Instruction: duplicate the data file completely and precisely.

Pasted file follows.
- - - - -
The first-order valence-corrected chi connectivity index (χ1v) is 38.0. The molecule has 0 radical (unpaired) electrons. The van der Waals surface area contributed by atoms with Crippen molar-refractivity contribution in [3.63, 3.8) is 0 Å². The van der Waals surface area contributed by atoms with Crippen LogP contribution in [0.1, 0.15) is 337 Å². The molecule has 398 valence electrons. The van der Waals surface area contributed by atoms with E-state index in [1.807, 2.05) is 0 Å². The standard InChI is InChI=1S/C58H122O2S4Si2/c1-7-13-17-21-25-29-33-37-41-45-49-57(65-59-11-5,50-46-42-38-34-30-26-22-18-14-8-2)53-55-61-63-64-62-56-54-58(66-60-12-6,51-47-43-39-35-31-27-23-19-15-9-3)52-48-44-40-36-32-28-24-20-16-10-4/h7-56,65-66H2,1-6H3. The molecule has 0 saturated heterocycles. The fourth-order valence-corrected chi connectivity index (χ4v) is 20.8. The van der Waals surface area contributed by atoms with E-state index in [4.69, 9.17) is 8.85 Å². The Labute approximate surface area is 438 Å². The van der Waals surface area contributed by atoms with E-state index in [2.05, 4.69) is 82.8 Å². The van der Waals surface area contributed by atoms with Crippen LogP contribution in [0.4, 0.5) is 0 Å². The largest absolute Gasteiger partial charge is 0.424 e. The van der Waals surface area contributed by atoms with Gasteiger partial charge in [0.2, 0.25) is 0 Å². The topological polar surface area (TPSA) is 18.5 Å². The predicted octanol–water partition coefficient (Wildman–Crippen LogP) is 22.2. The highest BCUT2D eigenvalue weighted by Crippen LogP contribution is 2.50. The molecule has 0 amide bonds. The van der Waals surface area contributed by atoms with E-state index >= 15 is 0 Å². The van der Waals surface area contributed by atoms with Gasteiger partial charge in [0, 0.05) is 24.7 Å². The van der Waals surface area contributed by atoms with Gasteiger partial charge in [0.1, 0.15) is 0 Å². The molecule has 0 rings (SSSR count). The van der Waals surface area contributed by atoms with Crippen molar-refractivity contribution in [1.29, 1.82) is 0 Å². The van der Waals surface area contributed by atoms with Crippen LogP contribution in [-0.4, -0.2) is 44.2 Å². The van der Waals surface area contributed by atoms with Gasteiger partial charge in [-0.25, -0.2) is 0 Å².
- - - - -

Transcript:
The first-order valence-corrected chi connectivity index (χ1v) is 38.0. The molecule has 0 radical (unpaired) electrons. The van der Waals surface area contributed by atoms with Crippen molar-refractivity contribution in [3.63, 3.8) is 0 Å². The van der Waals surface area contributed by atoms with Crippen LogP contribution in [0.1, 0.15) is 337 Å². The molecule has 398 valence electrons. The van der Waals surface area contributed by atoms with E-state index in [1.807, 2.05) is 0 Å². The standard InChI is InChI=1S/C58H122O2S4Si2/c1-7-13-17-21-25-29-33-37-41-45-49-57(65-59-11-5,50-46-42-38-34-30-26-22-18-14-8-2)53-55-61-63-64-62-56-54-58(66-60-12-6,51-47-43-39-35-31-27-23-19-15-9-3)52-48-44-40-36-32-28-24-20-16-10-4/h7-56,65-66H2,1-6H3. The molecule has 0 saturated heterocycles. The fourth-order valence-corrected chi connectivity index (χ4v) is 20.8. The van der Waals surface area contributed by atoms with E-state index in [4.69, 9.17) is 8.85 Å². The Labute approximate surface area is 438 Å². The van der Waals surface area contributed by atoms with E-state index in [2.05, 4.69) is 82.8 Å². The van der Waals surface area contributed by atoms with Crippen LogP contribution in [0.4, 0.5) is 0 Å². The largest absolute Gasteiger partial charge is 0.424 e. The van der Waals surface area contributed by atoms with Gasteiger partial charge in [0.2, 0.25) is 0 Å². The topological polar surface area (TPSA) is 18.5 Å². The predicted octanol–water partition coefficient (Wildman–Crippen LogP) is 22.2. The highest BCUT2D eigenvalue weighted by Crippen LogP contribution is 2.50. The molecule has 0 amide bonds. The van der Waals surface area contributed by atoms with E-state index >= 15 is 0 Å². The van der Waals surface area contributed by atoms with Gasteiger partial charge in [0, 0.05) is 24.7 Å². The van der Waals surface area contributed by atoms with Gasteiger partial charge in [0.1, 0.15) is 0 Å². The molecule has 0 rings (SSSR count). The van der Waals surface area contributed by atoms with Crippen molar-refractivity contribution in [1.29, 1.82) is 0 Å². The van der Waals surface area contributed by atoms with Crippen LogP contribution in [-0.4, -0.2) is 44.2 Å². The van der Waals surface area contributed by atoms with Gasteiger partial charge in [-0.25, -0.2) is 0 Å².